Emissions Trading Schemes
The Board was presented with, but did not discuss, a paper that explained the mechanisms in an emissions trading scheme. The staff had prepared this paper as useful background for the Board in deciding on an approach for the initial accounting of an allocation of tradable offsets in a 'cap and trade' scheme.
Accounting for issued tradable offsets in the context of a cap and trade scheme
The Board discussed the initial accounting for instruments that may be used to offset an emissions obligation ('tradable offsets') that have been issued to an entity free of charge in an emissions cap and trade scheme.
Is there and asset and, if so, what is its initial measurement?
The Board agreed that a tradable offset met the definition of an asset in the IASB Framework in that they are a resource controlled by the receiving entity that provide future economic benefits. The entity can use issued offsets in settling emissions obligations or it can sell issued offsets on the open market for cash. Issued offsets held result from a past event (the receipt of tradable offsets) and are a present resource.
The Board considered whether the tradable offsets should be measured at cost (nominal amount) or fair value and concluded that measuring the tradable offsets on initial recognition fair value provides more transparent and decision-useful financial information than cost.
How to account for the credit
The Board considered three possible approaches:
- Approach A: Non-reciprocal transfer model — This model considers whether an entity incurs a present obligation when it is issued offsets. The staff noted that this most likely results in a gain upon initial recognition of issued offsets. Only if a claw-back attaches to issued offsets and the Board concluded that this to give rise to a present obligation might entities recognise a liability, reducing (or perhaps eliminating) the gain. The staff noted that they had spoken with a wide variety of interested parties, including large emitters, other standard setters, auditors, analysts, ratings agencies, and investors. They generally believe that recognizing a gain on initial recognition of issued offsets does not provide useful information.
- Approach B: Performance obligation model — Under this model, when an entity is issued offsets, it has a performance obligation that it must fulfil in order to realise income from the offsets. Effectively, the entity enters into an agreement with the scheme administrator. The entity agrees to reduce its emissions below the level represented by the allocation of tradable offsets. That is, the offsets exist only as a result of the agreement with the scheme administrator. The agreement establishes a performance obligation. The performance obligation model does not result in a gain on initial recognition of issued offsets.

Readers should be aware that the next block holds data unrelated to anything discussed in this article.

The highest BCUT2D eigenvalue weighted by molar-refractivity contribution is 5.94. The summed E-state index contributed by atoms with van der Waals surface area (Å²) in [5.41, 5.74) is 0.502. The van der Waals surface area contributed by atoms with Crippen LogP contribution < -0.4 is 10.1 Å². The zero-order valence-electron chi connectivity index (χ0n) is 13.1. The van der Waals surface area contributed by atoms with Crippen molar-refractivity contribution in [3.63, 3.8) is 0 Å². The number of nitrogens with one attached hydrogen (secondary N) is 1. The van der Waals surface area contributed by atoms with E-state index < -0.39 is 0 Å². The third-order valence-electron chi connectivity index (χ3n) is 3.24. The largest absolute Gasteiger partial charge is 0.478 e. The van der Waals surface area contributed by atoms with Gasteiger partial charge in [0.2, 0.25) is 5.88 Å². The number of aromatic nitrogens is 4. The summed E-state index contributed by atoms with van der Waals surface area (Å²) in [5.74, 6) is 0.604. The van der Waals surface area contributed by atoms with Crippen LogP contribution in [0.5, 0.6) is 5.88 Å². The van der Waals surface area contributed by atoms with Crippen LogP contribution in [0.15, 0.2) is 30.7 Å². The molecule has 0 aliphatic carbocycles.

- Approach C: Compensation model — The compensation model takes the view that the issuance of tradable offsets is not a non-reciprocal transfer from the scheme administrator to an entity. Instead, the compensation approach considers the issuance of tradable offsets in the context of the whole package of requirements imposed by an emissions trading scheme. The model adjusts for a measurement mismatch that arises as a result of different measurement bases.
In the discussion that followed, none of the Board members supported the Compensation model.
The Board was finely balanced between the non-reciprocal transfer model (6 in favour) and the performance obligation model (6 in favour). One Board member put forward a model somewhere between the two.
Those who favoured the non-reciprocal transfer model noted that, when the tradable offsets were issued (presumed to be prior to the emission year), there was no obligation that meets the definition of a liability in IFRS. One member noted that the IFRIC had debated this issue for several meetings as it developed IFRIC 3, had come to an appropriate answer under the existing IFRS requirement, and the Board had not supported them.
Those who supported the performance obligation model did so for a variety of reasons-not all of them consistent. Some saw tradable offsets as a sort of conditional government grant (cf IAS 41); others supported the performance obligation approach because they liked the answer, even though it did not fit nicely with the Framework or existing IFRS.
The conclusion of the debate was not clear, but the Board will need to address the issue at a subsequent meeting given the lack of consensus.